The peatland / ice age hypothesis revised, adding a possible glacial pulse trigger.
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Carbon sequestering in peatlands is believed to be a major climate-regulating mechanism throughout the late Phanerozoic. Since plant life first evolved on land, peatlands have been significant carbon sinks, which could explain significant parts of the large variations in atmospheric carbon dioxide observed in various records. The result is peat in different degrees of metamorphosis, i.e. lignite, hard coal and graphite. During phases of extensive glaciations such as the 330-240 Ma Pangea Ice Age, atmospheric carbon dioxide was critically low. This pattern repeats itself during the Pleistocene when carbon dioxide oscillates with an amplitude of c. 200-300 ppmv. This paper suggests that the ice age cycles during the Pleistocene are generated by the interglacial growth of peatlands and the subsequent sequestering of carbon into this terrestrial pool. The final initiation of ice age pulses towards the end of inter-glacials, on the other hand, is attributed to the cyclic influx of cosmic dust to the Earth surface, which in turn regulates cloud formation and the incoming shortwave radiation. These shorter cycles have a frequency of c. 1000-1250 years and might be connected to sunspot or other low frequency solar variations. In a wider context the ice age cycling could be regarded as an interplay between terrestrial life on the high latitudes of the northern hemisphere and the marine subsurface life in the southeast. If the results presented here are correct, the present global warming might just be the early part of a new warm period such as the Bronze Age and the Roman and Medieval Warm periods. This could be caused by entry into another phase of decreasing influx rates of cosmic dust. The increasing concentrations of atmospheric carbon dioxide might have contributed to this warming but, most important of all, it might temporarily have saved us from a new ice age pulse.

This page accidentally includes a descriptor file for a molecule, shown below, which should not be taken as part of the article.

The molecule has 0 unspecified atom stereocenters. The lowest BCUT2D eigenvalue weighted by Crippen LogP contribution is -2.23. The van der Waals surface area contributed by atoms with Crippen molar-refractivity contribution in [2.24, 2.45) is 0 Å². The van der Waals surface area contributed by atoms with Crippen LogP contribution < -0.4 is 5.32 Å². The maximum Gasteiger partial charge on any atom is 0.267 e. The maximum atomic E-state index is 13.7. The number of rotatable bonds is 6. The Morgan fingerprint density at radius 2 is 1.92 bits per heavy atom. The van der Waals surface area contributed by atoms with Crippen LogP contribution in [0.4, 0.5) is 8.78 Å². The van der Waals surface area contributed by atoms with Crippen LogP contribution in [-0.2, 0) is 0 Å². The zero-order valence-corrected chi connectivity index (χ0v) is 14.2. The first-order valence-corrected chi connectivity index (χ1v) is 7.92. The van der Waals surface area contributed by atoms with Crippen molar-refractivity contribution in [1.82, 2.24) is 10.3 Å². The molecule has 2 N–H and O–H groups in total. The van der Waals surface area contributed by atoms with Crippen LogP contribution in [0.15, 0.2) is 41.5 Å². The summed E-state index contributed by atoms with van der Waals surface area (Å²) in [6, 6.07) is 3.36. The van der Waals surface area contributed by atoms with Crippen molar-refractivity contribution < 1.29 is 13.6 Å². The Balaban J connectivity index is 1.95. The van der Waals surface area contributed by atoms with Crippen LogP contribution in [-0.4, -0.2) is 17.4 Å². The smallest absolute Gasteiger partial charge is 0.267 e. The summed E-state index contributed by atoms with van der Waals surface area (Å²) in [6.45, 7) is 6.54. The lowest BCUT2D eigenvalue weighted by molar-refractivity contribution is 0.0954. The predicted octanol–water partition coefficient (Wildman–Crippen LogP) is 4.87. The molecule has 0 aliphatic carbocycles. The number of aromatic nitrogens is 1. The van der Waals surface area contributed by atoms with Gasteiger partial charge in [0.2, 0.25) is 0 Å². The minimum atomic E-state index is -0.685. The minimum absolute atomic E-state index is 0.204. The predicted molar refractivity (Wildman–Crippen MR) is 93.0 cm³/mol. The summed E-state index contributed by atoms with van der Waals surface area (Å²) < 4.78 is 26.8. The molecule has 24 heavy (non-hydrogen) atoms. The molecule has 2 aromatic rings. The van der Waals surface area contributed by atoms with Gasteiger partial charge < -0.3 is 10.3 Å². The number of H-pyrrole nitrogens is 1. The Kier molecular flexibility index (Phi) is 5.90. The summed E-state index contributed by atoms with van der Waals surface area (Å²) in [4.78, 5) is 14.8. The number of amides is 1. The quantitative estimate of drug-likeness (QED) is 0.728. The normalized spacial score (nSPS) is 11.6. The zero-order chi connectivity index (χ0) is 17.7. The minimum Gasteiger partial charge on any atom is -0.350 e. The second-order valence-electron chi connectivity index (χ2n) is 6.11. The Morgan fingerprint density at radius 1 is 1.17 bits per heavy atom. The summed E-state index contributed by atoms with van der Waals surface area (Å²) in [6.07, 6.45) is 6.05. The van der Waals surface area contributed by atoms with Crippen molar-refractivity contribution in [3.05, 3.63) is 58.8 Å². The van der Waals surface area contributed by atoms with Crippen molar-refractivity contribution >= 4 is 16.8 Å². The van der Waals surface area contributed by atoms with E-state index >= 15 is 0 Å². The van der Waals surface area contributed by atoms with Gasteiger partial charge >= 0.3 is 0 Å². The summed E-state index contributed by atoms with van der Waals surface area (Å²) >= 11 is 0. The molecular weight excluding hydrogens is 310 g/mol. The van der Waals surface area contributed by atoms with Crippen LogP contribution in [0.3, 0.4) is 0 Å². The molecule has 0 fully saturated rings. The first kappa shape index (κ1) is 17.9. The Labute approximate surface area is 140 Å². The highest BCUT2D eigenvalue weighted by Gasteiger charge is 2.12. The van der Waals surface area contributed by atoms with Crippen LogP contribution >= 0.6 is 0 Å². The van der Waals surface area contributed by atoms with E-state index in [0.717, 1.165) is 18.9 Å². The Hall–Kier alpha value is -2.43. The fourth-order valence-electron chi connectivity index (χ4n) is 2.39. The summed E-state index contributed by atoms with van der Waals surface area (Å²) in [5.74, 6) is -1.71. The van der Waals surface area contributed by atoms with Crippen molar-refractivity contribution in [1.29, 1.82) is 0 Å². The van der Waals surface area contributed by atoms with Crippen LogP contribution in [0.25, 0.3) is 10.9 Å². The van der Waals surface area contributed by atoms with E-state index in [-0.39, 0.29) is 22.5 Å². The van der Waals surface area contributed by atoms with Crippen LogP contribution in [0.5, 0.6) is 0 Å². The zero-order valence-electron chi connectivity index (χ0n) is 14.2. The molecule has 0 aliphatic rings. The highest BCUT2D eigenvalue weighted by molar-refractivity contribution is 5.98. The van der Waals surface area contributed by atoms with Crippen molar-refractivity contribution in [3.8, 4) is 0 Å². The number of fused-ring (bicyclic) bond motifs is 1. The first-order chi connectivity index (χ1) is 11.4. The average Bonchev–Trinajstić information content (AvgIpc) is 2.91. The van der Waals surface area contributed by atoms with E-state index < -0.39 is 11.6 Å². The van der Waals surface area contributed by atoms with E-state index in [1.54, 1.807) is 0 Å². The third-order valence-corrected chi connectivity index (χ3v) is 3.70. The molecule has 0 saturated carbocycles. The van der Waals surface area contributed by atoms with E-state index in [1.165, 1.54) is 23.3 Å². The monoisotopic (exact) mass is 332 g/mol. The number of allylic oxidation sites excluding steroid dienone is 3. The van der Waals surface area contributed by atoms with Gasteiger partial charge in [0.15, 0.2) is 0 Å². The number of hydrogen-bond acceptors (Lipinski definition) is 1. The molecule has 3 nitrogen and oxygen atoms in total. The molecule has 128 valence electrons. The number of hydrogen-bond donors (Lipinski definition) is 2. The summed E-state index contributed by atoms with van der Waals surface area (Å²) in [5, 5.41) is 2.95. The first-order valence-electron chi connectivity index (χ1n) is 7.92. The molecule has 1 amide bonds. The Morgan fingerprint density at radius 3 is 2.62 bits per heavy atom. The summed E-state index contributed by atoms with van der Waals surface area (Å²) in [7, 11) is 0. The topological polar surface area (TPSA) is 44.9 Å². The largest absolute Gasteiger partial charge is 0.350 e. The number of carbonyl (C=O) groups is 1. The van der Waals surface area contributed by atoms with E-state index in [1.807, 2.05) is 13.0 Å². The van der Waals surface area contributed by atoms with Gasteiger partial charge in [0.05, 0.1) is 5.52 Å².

© 2007 Blackwell Publishing. This is the author-manuscript version of the paper. Reproduced in accordance with the copyright policy of the publisher. The definitive version is available at www.interscience.wiley.com